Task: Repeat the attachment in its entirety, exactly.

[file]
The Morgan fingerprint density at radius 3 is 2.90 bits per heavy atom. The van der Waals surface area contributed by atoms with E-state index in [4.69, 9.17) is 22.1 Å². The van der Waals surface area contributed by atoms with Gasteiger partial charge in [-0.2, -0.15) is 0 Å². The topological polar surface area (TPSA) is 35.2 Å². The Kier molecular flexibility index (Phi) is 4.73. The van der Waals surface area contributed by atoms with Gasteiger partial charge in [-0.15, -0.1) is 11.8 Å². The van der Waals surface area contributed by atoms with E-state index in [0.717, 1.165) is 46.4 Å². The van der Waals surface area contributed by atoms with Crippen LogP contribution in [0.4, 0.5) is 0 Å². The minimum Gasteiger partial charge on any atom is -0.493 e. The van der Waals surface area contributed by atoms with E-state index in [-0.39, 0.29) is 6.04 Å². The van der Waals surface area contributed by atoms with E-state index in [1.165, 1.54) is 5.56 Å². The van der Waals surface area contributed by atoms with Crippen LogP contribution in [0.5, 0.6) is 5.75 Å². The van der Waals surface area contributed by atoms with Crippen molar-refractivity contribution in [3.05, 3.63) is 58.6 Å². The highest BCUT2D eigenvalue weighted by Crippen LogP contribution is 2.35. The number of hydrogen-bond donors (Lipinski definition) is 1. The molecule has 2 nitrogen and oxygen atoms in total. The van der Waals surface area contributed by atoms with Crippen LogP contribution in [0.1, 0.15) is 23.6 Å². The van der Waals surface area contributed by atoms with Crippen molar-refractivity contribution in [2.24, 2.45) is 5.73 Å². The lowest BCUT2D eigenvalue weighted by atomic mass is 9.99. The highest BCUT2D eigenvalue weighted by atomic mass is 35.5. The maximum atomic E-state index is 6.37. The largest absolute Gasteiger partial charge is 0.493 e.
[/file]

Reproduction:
The Morgan fingerprint density at radius 3 is 2.90 bits per heavy atom. The van der Waals surface area contributed by atoms with E-state index in [4.69, 9.17) is 22.1 Å². The van der Waals surface area contributed by atoms with Gasteiger partial charge in [-0.2, -0.15) is 0 Å². The topological polar surface area (TPSA) is 35.2 Å². The Kier molecular flexibility index (Phi) is 4.73. The van der Waals surface area contributed by atoms with Gasteiger partial charge in [-0.15, -0.1) is 11.8 Å². The van der Waals surface area contributed by atoms with E-state index in [0.717, 1.165) is 46.4 Å². The van der Waals surface area contributed by atoms with Crippen LogP contribution in [0.4, 0.5) is 0 Å². The minimum Gasteiger partial charge on any atom is -0.493 e. The van der Waals surface area contributed by atoms with E-state index in [-0.39, 0.29) is 6.04 Å². The van der Waals surface area contributed by atoms with E-state index in [1.165, 1.54) is 5.56 Å². The van der Waals surface area contributed by atoms with Crippen LogP contribution in [0.5, 0.6) is 5.75 Å². The van der Waals surface area contributed by atoms with Crippen molar-refractivity contribution in [3.05, 3.63) is 58.6 Å². The highest BCUT2D eigenvalue weighted by Crippen LogP contribution is 2.35. The number of hydrogen-bond donors (Lipinski definition) is 1. The molecule has 2 nitrogen and oxygen atoms in total. The van der Waals surface area contributed by atoms with Crippen LogP contribution in [0.1, 0.15) is 23.6 Å². The van der Waals surface area contributed by atoms with Crippen molar-refractivity contribution in [2.24, 2.45) is 5.73 Å². The lowest BCUT2D eigenvalue weighted by atomic mass is 9.99. The highest BCUT2D eigenvalue weighted by atomic mass is 35.5. The maximum atomic E-state index is 6.37. The largest absolute Gasteiger partial charge is 0.493 e.